The Biden campaign and the political group representing Sen. Bernie Sanders reached a deal Thursday to allow the Vermont senator to maintain a large amount of delegates to the Democratic Party’s convention he would have otherwise forfeited when he dropped out of the race.
In another sign of former vice president Joe Biden’s efforts toward party unity by reaching out to Sanders’ supporters, the campaign released a joint memo outlining the agreement, which allows the senator to fill statewide delegate and standing convention committee slots he would have been eligible for as if he still had an active campaign.
The deal came out of a series of talks led by Biden campaign senior adviser Anita Dunn and Sanders campaign senior adviser Jeff Weaver.
Democratic National Committee rules state a candidate must still be in the race when At-Large and Party Leader and Elected Official slots to the convention are filled based on the statewide primary or caucus results. That process usually occurs weeks or months after the initial primary or caucus vote.
“While Senator Sanders is no longer actively seeking the nomination, the Biden campaign feels strongly that it is in the best interest of the party and the effort to defeat Donald Trump in November to come to an agreement regarding these issues that will ensure representation of Sanders supporters and delegate candidates, both on the floor and in committees,” the memo said. “We must defeat Donald Trump this fall, and we believe that this agreement will help bring the party together to get Trump out of the White House and not only rebuild America, but transform it.”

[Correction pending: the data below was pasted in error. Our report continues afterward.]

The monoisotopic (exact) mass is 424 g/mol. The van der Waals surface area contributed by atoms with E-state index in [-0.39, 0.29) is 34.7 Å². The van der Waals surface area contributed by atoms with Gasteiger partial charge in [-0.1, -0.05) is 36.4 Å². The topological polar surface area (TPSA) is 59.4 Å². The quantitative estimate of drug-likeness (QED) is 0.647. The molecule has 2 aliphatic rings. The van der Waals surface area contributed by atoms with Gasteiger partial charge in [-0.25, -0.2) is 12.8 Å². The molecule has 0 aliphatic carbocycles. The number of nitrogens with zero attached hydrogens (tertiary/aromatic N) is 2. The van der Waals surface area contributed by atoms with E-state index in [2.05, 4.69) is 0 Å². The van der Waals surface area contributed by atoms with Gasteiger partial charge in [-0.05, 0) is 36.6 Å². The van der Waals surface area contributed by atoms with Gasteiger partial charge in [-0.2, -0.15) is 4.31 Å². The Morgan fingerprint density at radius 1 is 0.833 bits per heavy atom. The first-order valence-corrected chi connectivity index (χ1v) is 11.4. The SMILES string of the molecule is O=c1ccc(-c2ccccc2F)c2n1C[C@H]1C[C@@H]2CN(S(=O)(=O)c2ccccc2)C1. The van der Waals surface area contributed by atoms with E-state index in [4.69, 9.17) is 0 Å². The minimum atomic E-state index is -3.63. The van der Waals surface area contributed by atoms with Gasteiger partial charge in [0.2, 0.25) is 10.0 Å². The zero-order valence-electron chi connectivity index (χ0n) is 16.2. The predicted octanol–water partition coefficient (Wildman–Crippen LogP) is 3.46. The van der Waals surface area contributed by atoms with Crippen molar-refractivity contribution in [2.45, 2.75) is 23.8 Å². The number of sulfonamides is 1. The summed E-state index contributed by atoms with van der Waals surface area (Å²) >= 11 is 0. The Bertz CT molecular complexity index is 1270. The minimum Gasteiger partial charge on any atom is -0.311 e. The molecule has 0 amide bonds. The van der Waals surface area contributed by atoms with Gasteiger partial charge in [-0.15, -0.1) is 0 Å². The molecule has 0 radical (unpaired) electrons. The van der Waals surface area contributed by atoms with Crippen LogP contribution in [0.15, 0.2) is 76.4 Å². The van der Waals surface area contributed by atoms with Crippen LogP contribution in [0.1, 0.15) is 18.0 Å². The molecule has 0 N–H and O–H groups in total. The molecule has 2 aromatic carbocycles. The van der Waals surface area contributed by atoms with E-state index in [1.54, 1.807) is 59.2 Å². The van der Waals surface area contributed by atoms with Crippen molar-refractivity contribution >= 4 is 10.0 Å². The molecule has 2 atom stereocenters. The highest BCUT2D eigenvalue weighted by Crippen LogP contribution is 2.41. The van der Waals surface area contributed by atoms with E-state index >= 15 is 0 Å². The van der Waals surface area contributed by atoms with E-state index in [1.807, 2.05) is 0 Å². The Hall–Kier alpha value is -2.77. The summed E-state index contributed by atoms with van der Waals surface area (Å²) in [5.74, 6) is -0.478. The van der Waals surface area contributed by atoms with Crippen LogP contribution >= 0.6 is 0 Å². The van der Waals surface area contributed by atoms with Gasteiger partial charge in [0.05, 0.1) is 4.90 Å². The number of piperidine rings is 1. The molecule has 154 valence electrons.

The memo also says they are working together to “to ensure representation for Senator Sanders in the New York delegation.” The state canceled its June primary earlier this week due to the coronavirus outbreak. New York’s 274 pledged delegates represent the second largest delegation at the DNC, currently set for August in Milwaukee.
Many Democrats bristled at the state election board’s decision to cancel the primary, potentially denying Sanders dozens of delegates, which his campaign called an “outrage.”
Representation at the convention is critical for Sanders to maintain influence on the party’s platform and rules.
The Biden campaign has worked hard to court Sanders supporters since it became clear that he would emerge as the presumptive nominee, even before the senator dropped out of the race.
“So let me say especially to the young voters who have been inspired by Sen. Sanders: I hear you. I know what’s at stake. I know what we have to do. Our goal as a campaign and my goal as a candidate for president is to unify this party. And then to unify the nation,” Biden said in March.
The campaigns continue to work together on a series of policy issues. After Sanders endorsed Biden earlier this month, they appeared on a livestream together and announced six policy working groups on immigration, criminal justice, the economy, climate action, education and health care.